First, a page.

May 25th is Ascension day, not one that I grew up with or one that many protestants are familiar with. This is the fortieth day after Easter Sunday and we are celebrating the ascension of Christ into heaven. The day is also and, in some ways more importantly, a celebration of the new creation that Jesus’ resurrection brought into being. What beautiful imagery to carry with us for the rest of the season until Pentecost. It seems such an appropriate celebration for those of us who are interested in sustainability and creation care. I prefer to focus on this imagery because so much of the language of ascent seems to focus more on the triumphalism of a militaristic parade rather than the ascent of a servant king whose advocacy will restore and renew all things.
I do not want to deny the exultant triumph of our risen Lord and the freedom his ascent has brought us. For the disciples this must have been an amazing day. They knew Jesus was alive. They knew he was the Son of God and the Saviour of the world, the long-promised Messiah. They knew that they would see him again when he returned, as he had assured them that he would, at the end of time and the day of resurrection. They knew that he still loved them, simply because he appeared to them after he rose from the grave and, most importantly, he had entrusted his mission on earth to them. They had begun to comprehend the nature of God’s love and power; so should we.
Ascension Day customs
Various customs are associated with this day. In England, processions used to take place with a banner at the head showing a lion and a dragon at the end, symbolising Christ’s victory over the devil. In some churches the Ascension was re-enacted by lifting the figure of Christ through an opening in the roof of the church.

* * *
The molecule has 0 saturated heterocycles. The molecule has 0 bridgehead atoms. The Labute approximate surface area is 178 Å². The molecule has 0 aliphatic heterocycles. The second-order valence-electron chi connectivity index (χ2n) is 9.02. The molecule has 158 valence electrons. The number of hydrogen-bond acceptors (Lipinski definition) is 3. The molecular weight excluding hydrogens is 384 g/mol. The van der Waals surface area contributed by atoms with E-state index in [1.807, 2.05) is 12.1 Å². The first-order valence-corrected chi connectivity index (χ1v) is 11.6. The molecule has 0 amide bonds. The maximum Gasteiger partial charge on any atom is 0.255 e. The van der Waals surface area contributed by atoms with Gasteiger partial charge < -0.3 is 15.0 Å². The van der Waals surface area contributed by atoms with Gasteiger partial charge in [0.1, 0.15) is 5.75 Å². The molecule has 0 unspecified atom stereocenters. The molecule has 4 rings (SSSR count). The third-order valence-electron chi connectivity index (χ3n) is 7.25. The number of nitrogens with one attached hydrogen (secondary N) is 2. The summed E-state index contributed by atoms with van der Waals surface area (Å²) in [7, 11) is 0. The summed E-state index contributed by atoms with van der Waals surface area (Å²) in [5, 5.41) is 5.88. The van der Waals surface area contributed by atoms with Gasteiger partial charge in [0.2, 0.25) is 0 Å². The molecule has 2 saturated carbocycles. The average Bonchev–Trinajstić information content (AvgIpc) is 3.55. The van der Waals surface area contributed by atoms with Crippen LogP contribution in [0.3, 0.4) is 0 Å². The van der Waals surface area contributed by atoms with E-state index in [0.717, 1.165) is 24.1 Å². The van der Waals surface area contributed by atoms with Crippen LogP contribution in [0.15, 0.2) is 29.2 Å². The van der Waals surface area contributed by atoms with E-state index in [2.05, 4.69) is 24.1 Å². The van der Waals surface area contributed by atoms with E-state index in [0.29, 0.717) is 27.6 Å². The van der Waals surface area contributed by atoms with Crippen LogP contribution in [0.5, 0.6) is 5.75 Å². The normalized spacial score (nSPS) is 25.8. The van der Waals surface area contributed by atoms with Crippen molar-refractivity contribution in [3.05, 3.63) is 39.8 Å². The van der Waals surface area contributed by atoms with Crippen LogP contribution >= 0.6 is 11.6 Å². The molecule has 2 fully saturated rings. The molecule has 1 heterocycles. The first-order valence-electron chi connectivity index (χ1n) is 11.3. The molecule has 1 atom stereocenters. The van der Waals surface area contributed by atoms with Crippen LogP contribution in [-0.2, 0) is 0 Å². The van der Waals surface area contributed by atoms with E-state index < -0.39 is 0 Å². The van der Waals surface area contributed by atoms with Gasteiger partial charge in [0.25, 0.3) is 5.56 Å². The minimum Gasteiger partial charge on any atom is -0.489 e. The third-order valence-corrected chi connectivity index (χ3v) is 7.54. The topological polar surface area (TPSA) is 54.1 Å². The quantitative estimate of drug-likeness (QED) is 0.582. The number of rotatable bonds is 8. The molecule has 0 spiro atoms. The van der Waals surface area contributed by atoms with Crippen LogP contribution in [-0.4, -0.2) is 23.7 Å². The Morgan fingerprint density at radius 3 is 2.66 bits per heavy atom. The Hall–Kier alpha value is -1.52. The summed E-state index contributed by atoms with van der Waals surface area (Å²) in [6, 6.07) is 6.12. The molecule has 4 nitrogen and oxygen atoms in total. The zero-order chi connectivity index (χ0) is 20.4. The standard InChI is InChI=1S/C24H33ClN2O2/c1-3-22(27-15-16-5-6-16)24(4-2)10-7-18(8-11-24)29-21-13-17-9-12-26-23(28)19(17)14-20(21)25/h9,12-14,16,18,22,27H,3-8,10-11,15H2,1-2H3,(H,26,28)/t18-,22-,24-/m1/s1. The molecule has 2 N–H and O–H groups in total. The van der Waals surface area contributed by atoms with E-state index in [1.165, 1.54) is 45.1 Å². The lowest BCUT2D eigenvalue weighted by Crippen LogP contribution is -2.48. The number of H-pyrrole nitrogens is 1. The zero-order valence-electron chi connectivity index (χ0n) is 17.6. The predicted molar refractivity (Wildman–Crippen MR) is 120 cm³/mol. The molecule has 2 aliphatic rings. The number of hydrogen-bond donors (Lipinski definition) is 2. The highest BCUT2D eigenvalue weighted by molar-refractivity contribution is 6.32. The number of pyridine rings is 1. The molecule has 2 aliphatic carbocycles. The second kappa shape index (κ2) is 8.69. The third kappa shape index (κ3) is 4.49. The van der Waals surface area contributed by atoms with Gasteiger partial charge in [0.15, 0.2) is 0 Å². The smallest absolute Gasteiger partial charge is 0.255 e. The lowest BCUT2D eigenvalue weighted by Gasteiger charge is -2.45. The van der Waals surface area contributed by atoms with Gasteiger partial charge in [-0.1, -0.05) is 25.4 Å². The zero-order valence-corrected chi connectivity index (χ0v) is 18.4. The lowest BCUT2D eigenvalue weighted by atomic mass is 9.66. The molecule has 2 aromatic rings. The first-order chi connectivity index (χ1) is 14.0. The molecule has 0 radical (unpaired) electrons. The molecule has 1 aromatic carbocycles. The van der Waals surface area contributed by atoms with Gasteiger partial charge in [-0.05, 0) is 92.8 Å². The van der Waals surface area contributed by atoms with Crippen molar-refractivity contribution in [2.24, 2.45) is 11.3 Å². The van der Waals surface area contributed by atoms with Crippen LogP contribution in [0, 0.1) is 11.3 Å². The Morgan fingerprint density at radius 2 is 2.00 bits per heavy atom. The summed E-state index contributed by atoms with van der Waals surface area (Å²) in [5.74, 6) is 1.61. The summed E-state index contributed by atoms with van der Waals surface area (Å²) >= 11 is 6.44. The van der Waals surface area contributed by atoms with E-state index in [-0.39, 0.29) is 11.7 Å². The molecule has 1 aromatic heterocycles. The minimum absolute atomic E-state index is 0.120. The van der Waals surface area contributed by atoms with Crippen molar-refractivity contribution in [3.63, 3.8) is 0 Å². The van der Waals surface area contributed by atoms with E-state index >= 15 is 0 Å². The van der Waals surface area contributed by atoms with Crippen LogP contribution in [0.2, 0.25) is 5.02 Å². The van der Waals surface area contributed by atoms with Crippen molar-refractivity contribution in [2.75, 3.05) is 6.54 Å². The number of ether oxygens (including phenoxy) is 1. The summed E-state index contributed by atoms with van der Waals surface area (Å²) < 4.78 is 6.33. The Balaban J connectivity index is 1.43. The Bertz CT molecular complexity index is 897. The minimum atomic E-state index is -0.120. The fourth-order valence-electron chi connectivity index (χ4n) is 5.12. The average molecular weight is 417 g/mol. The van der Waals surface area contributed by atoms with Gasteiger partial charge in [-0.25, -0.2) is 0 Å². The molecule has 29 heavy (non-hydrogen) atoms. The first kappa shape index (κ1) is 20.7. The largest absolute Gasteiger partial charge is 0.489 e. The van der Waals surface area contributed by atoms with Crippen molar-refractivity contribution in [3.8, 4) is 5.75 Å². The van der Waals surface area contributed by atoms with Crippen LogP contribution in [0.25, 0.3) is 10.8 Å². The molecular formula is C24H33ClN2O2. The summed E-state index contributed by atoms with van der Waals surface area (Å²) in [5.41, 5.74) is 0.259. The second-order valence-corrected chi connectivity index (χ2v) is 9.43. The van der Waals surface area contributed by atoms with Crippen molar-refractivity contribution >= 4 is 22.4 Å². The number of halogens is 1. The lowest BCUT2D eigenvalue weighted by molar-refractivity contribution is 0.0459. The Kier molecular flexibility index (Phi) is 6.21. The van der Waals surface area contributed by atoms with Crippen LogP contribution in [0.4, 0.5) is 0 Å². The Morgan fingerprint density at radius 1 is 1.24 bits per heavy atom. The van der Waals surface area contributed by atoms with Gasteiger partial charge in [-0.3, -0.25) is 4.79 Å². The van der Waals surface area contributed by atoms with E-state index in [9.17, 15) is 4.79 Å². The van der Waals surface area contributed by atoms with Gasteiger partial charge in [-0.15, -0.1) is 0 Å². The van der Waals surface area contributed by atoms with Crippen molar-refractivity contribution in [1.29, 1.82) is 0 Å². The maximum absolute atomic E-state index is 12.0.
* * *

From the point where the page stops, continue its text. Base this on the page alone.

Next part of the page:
The Chapel of the Ascension in Walsingham, Norfolk, shows Jesus’ feet projecting from the ceiling.
Another English tradition – beating the bounds – the reaffirming of parish boundaries is a great to reaffirm, possibly as a prayer walk so think of adding it to your Ascension Day observances.
Ascension Day Resources
A couple more of my own prayers:
Here are some more of my favourite resources:
The United Methodist Church has some great resources. I love the exultant note of this prayer from Rev. Marilyn E. Thornton the Lead Editor for African American,
One: Let us gather as they gathered on the Mount of Olivet.
Let us remember the teachings of the law, psalms, and prophets.
Many: Ride on King Jesus, no one can hinder you!
Here is another from the reformed tradition With A Shout
And this by David Diephouse who teaches history at Calvin College
Our God goes up with shouts of joy!
Our Lord ascends to the sound of trumpets!
All: Sing praises to our God, sing praises!
Sing praises, sing praises to our King!
The Almighty rides in triumph.
The Almighty leads captivity captive.
Who shouts for joy? Who blows the trumpet?
The hosts of heaven sing the honor of his name;
they praise him with an endless alleluia.
And this prayer from the Catholic service for Ascension Day
God our Father,
make us joyful in the ascension of your Son Jesus Christ.
May we follow him into the new creation,
for his ascension is our glory and our hope.
We ask this through our Lord Jesus Christ, your Son,
who lives and reigns with you and the Holy Spirit,
one God, for ever and ever. Amen.
Here is a good set of videos/loops from re:Worship
Obviously there are lots of other great resources out there too so if you have found something that is particularly helpful please leave a link in the comments below.
Here are some more images of the Ascension: